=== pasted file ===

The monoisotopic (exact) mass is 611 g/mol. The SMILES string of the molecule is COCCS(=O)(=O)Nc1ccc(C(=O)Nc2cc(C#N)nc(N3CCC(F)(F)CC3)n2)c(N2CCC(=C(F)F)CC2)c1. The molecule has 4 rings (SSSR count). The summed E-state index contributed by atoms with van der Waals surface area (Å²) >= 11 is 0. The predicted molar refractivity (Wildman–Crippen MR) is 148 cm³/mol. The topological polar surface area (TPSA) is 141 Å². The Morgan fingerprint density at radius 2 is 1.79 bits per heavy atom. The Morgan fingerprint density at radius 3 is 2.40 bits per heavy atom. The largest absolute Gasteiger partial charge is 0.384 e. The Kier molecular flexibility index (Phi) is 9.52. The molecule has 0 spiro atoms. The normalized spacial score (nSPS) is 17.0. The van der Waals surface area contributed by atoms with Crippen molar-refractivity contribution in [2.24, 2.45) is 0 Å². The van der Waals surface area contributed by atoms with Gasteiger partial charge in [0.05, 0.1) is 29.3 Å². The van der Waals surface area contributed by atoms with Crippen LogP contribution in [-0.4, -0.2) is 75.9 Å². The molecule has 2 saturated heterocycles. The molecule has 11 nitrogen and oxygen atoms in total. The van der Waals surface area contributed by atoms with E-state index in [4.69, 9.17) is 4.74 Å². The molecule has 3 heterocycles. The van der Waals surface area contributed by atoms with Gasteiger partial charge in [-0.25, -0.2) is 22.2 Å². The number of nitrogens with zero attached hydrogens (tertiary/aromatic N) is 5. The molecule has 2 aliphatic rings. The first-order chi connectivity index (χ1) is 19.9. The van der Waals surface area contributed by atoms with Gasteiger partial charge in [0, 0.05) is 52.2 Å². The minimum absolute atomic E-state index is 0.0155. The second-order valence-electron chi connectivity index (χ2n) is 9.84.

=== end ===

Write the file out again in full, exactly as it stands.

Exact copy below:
The monoisotopic (exact) mass is 611 g/mol. The SMILES string of the molecule is COCCS(=O)(=O)Nc1ccc(C(=O)Nc2cc(C#N)nc(N3CCC(F)(F)CC3)n2)c(N2CCC(=C(F)F)CC2)c1. The molecule has 4 rings (SSSR count). The summed E-state index contributed by atoms with van der Waals surface area (Å²) >= 11 is 0. The predicted molar refractivity (Wildman–Crippen MR) is 148 cm³/mol. The topological polar surface area (TPSA) is 141 Å². The Morgan fingerprint density at radius 2 is 1.79 bits per heavy atom. The Morgan fingerprint density at radius 3 is 2.40 bits per heavy atom. The largest absolute Gasteiger partial charge is 0.384 e. The Kier molecular flexibility index (Phi) is 9.52. The molecule has 0 spiro atoms. The normalized spacial score (nSPS) is 17.0. The van der Waals surface area contributed by atoms with Crippen molar-refractivity contribution in [2.24, 2.45) is 0 Å². The van der Waals surface area contributed by atoms with Gasteiger partial charge in [0.05, 0.1) is 29.3 Å². The van der Waals surface area contributed by atoms with Crippen LogP contribution in [-0.4, -0.2) is 75.9 Å². The molecule has 2 saturated heterocycles. The molecule has 11 nitrogen and oxygen atoms in total. The van der Waals surface area contributed by atoms with E-state index in [4.69, 9.17) is 4.74 Å². The molecule has 3 heterocycles. The van der Waals surface area contributed by atoms with Gasteiger partial charge in [-0.25, -0.2) is 22.2 Å². The number of nitrogens with zero attached hydrogens (tertiary/aromatic N) is 5. The molecule has 2 aliphatic rings. The first-order chi connectivity index (χ1) is 19.9. The van der Waals surface area contributed by atoms with Gasteiger partial charge in [0, 0.05) is 52.2 Å². The minimum absolute atomic E-state index is 0.0155. The second-order valence-electron chi connectivity index (χ2n) is 9.84.